LTE (4G) is more secure than GSM (2G) and UMTS (3G) but that doesn't make it impervious to International Mobile Subscriber Identity (IMSI) catchers.
That's the conclusion of a presentation due to be given at Black Hat Europe this week, by Ravishankar Borgaonkar, Altaf Shaik, N. Asokan, Valtteri Niemi and Jean-Pierre Seifert.
To prove the point, the researchers will build an LTE IMSI catcher and demonstrate how "most popular phones" fail the test courtesy of vulnerabilities in baseband software and deployed networks that bypass enhanced LTE security measures. If that weren't enough, the same team reckon it has also managed to perform what it describes as being rudimentary Denial of Service (DoS) attacks that effectively block the LTE signal and force the handset to dropdown to a 3G or 2G connection on demand.
The researchers from Aalto University, the Technische Universitat Berlin, University of Helsinki, University of Turku and Telekom Innovation Laboratories, claim that these represent the first wave of practical attacks aimed at 4G networks. Pinpointing a location invades privacy, and service disruption could prevent calls from being made. However, none put any data stored on the target devices at risk.
All of which is hugely interesting from a mobile network nerds perspective, pretty interesting from a security nerds perspective, but should ends users actually be worried by all of this or would they be better aiming their anxiety at existing credential logging, data stealing, money spending malware instead?
SCMagazineUK.com got in touch with Jonathan Parker-Bray, CEO of Criptyque and a former telecoms executive with 25 years of network building experience who has now moved into end-to-encryption with a secure mobile platform called Pryvate.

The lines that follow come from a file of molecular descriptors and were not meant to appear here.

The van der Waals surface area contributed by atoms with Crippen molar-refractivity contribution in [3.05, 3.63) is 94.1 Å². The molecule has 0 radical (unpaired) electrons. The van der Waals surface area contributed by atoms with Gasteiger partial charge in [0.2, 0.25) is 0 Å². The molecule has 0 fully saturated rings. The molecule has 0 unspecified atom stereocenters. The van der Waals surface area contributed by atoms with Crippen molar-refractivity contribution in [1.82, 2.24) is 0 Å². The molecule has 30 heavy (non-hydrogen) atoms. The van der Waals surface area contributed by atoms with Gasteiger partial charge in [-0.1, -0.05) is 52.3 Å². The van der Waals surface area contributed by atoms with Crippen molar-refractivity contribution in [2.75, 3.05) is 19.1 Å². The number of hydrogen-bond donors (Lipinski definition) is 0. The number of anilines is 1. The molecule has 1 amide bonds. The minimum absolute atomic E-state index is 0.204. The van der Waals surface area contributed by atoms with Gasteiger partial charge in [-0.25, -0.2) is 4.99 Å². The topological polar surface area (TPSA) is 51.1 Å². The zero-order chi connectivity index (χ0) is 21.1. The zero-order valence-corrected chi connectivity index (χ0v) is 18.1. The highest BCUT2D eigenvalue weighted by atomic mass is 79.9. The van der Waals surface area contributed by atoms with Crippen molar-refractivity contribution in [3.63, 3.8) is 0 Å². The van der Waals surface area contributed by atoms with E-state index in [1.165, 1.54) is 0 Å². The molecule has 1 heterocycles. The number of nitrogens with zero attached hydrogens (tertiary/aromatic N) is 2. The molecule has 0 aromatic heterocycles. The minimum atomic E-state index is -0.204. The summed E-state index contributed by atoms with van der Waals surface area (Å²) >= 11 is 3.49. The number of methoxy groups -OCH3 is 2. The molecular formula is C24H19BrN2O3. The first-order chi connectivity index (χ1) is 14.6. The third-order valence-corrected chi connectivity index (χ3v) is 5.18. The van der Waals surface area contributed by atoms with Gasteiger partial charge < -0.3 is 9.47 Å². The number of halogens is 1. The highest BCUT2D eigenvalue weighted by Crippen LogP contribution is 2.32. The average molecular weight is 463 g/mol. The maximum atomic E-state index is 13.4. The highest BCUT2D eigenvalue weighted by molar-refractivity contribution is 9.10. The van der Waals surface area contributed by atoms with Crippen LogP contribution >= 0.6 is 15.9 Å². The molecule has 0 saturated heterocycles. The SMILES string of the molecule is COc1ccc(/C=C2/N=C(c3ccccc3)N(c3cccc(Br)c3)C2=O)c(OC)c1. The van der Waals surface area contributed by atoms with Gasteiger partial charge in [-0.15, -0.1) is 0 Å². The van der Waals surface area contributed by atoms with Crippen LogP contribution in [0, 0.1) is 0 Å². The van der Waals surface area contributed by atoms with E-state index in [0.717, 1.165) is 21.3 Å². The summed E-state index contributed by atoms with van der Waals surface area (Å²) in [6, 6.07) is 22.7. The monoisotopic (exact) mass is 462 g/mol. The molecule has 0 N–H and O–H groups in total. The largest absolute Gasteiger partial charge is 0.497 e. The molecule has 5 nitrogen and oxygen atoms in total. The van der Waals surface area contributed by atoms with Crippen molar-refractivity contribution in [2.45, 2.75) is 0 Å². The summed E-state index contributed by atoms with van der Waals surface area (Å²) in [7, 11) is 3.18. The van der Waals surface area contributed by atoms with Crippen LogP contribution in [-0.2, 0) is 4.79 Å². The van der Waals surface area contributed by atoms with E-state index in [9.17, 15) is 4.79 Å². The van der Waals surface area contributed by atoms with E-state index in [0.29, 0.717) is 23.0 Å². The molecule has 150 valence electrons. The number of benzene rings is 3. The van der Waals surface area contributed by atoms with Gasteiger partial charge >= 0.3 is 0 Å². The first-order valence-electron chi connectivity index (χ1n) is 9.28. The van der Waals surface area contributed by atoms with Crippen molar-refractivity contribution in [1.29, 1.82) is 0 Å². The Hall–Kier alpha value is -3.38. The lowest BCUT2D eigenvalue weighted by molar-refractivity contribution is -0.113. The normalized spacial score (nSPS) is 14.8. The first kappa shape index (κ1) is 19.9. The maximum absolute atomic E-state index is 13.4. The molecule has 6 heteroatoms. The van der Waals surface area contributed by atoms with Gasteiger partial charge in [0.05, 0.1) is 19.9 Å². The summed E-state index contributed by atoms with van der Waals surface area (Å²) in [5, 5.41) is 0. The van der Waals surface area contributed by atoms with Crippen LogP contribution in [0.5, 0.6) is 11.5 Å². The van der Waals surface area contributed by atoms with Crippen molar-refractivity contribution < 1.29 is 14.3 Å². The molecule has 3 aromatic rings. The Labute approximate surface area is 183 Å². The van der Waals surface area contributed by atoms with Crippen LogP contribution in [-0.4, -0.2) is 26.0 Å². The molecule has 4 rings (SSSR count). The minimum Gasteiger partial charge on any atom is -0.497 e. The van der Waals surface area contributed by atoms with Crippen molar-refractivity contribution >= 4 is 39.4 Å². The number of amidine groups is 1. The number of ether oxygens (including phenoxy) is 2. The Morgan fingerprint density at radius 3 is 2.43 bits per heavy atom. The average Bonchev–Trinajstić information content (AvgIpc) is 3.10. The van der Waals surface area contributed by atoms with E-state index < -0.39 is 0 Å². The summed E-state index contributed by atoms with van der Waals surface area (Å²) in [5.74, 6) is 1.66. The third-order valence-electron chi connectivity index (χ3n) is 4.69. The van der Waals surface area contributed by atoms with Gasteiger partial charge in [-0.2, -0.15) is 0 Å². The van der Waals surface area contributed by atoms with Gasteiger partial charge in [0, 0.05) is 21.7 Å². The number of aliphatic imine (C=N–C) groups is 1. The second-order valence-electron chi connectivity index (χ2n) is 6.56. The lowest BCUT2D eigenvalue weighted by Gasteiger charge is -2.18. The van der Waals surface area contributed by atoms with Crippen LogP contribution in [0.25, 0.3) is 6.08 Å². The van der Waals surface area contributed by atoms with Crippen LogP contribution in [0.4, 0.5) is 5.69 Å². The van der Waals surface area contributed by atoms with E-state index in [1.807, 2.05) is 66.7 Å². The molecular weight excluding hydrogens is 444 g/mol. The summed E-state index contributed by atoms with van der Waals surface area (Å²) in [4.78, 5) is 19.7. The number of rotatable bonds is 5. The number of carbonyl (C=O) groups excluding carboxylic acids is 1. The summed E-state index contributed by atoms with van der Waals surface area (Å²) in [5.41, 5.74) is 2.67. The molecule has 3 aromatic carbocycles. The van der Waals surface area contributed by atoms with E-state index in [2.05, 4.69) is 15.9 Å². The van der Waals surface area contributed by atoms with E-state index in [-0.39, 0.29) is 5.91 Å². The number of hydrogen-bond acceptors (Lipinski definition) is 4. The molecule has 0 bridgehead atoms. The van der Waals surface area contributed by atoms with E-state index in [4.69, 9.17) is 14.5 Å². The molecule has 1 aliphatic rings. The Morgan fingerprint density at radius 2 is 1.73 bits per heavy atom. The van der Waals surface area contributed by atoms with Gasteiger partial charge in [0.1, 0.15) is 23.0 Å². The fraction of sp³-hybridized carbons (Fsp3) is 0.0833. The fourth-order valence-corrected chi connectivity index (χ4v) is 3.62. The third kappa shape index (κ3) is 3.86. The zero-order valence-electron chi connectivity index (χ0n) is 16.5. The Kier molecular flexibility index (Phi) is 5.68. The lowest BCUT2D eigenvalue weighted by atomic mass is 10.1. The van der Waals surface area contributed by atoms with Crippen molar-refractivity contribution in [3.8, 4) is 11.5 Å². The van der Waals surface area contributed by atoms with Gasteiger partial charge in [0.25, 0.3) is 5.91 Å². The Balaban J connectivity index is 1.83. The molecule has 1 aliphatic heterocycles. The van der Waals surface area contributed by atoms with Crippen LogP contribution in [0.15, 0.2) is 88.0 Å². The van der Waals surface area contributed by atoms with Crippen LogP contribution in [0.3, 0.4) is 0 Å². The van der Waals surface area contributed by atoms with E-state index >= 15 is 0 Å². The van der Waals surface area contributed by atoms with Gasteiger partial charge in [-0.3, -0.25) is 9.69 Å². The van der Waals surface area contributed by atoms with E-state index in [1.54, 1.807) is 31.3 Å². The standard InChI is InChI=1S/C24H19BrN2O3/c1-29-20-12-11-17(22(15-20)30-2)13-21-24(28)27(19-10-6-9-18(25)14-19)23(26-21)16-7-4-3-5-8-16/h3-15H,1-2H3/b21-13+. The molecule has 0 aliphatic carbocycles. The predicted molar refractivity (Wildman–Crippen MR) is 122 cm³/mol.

We asked him just how problematical, in the real world and for most users, is the notion that someone could triangulate the precise location of their smartphone or other mobile device?
"The thought of a hacker triangulating someone's mobile device is not only a worrying notion but a very real threat that could be used for many purposes such as criminals targeting high-profile individuals and professionals," Parker-Bray told us.
He said hackers "have access to tools which enable them to intercept and record calls and text messages from up to 30 kilometres away" which, when coupled with location knowledge, "could lead to critical communications being overheard."
Parker-Bray also pointed out that triangulation isn't actually even necessary to determine location as it's quite possible to obtain a user's unique MAC address from a cellular intercept, and that can then be monitored for approximate positioning of the device.
Wim Remes, strategic services manager EMEA at Rapid7, isn't so convinced it will concern most folk. “Most users already use a large amount of location apps. Find your friends, Swarm, Facebook, Twitter, Uber, Tinder and their peers hold and share information about where you are exactly at what moment. Not to mention a history of where you were," he said.